From world leaders to Mafia dons, from Hollywood stars to the literary world's most eccentric writers, the notable and notorious alike have entrusted their life's work to Simon & Schuster's preeminent editor, Michael Korda. In this masterful memoir, Korda reveals the unforgettable cast of characters and outrageous anecdotes behind four decades of blockbuster publishing, bringing us face-to-face with dozens of larger-than-life figures: Richard Nixon, who maintained his "presidential" persona long after his public life was over; Joan Crawford, whose autobiography reflected a life she would have liked to have lived but did not; Joseph Bonanno, the retired Mafia don who'd do anything to keep from being killed by the reviewers.
And in a revelatory account that reads as compulsively as fiction, Another Life paints a vivid picture of publishing's glitterati, including Jacqueline Susann, who liberated women's fiction--and terrorized a publishing house, and Tennessee Williams, who nourished his genius on four-course vodka lunches. A veritable Who's Who of stage, screen, and letters, Another Life is the deft interweaving of publishing at it most fascinating--and storytelling at its finest.
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May 09, 2000
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Excerpt from Another Life by Michael Korda
I was twenty-three before it occurred to me that my future might not lie in the movie business.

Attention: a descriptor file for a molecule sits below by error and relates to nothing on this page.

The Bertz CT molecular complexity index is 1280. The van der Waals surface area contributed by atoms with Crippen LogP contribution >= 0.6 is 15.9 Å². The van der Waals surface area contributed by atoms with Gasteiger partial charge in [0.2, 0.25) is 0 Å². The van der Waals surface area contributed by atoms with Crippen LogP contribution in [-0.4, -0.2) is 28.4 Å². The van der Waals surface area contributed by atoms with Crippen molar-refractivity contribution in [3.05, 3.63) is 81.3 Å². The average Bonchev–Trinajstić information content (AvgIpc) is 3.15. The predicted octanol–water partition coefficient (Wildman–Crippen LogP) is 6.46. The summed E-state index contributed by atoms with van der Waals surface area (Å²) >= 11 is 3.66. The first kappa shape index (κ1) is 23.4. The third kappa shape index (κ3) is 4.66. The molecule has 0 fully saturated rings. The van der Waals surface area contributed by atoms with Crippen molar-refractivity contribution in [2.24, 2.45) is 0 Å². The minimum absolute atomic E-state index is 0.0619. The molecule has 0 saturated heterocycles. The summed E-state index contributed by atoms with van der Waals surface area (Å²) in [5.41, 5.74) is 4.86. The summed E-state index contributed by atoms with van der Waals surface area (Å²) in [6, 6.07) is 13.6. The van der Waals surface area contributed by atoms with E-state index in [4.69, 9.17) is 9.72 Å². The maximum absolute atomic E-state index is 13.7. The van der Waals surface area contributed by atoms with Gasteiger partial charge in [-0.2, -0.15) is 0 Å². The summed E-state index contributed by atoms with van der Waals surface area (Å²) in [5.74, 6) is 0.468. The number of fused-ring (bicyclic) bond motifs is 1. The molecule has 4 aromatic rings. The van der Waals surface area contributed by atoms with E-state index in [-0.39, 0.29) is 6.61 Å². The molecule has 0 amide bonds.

Until then, I had always taken it for granted that I would follow in my family's footsteps sooner or later. Admittedly, I did not seem to have those gifts that had made my father, Vincent, a world-famous art director, nor did I flatter myself that I had the monumental self-confidence that had made my Uncle Alex a successful film director at the age of twenty-one and a legendary producer and film entrepreneur before he was thirty. As for my Uncle Zoltan, the middle of the three Korda brothers, the steely determination to have his own way that was at the very heart of his genius as a film director had not, I had guessed even as a child, been granted me in my cot. The brothers were, in any case, each unique and inimitable, with their strange accents, their many eccentricities, and their uncompromising (and unself-conscious) foreignness.